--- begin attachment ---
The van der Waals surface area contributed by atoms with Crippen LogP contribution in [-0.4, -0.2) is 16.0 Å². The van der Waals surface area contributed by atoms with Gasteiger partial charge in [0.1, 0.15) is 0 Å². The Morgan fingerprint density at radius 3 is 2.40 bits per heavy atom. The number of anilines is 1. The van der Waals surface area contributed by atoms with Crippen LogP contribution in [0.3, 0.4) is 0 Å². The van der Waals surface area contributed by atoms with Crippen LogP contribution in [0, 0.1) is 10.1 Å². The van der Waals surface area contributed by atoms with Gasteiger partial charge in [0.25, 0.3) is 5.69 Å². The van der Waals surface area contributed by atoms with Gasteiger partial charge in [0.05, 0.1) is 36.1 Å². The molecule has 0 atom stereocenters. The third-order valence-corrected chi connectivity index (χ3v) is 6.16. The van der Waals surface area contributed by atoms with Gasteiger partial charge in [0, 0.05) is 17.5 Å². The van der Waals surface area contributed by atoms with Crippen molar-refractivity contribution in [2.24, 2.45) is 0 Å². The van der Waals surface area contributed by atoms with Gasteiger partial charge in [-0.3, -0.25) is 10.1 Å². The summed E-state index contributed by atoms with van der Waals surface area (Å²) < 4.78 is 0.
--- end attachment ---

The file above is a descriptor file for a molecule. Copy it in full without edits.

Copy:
The van der Waals surface area contributed by atoms with Crippen LogP contribution in [-0.4, -0.2) is 16.0 Å². The van der Waals surface area contributed by atoms with Gasteiger partial charge in [0.1, 0.15) is 0 Å². The Morgan fingerprint density at radius 3 is 2.40 bits per heavy atom. The number of anilines is 1. The van der Waals surface area contributed by atoms with Crippen LogP contribution in [0.3, 0.4) is 0 Å². The van der Waals surface area contributed by atoms with Crippen LogP contribution in [0, 0.1) is 10.1 Å². The van der Waals surface area contributed by atoms with Gasteiger partial charge in [0.25, 0.3) is 5.69 Å². The van der Waals surface area contributed by atoms with Gasteiger partial charge in [0.05, 0.1) is 36.1 Å². The molecule has 0 atom stereocenters. The third-order valence-corrected chi connectivity index (χ3v) is 6.16. The van der Waals surface area contributed by atoms with Gasteiger partial charge in [0, 0.05) is 17.5 Å². The van der Waals surface area contributed by atoms with Crippen molar-refractivity contribution in [2.24, 2.45) is 0 Å². The van der Waals surface area contributed by atoms with Gasteiger partial charge in [-0.3, -0.25) is 10.1 Å². The summed E-state index contributed by atoms with van der Waals surface area (Å²) < 4.78 is 0.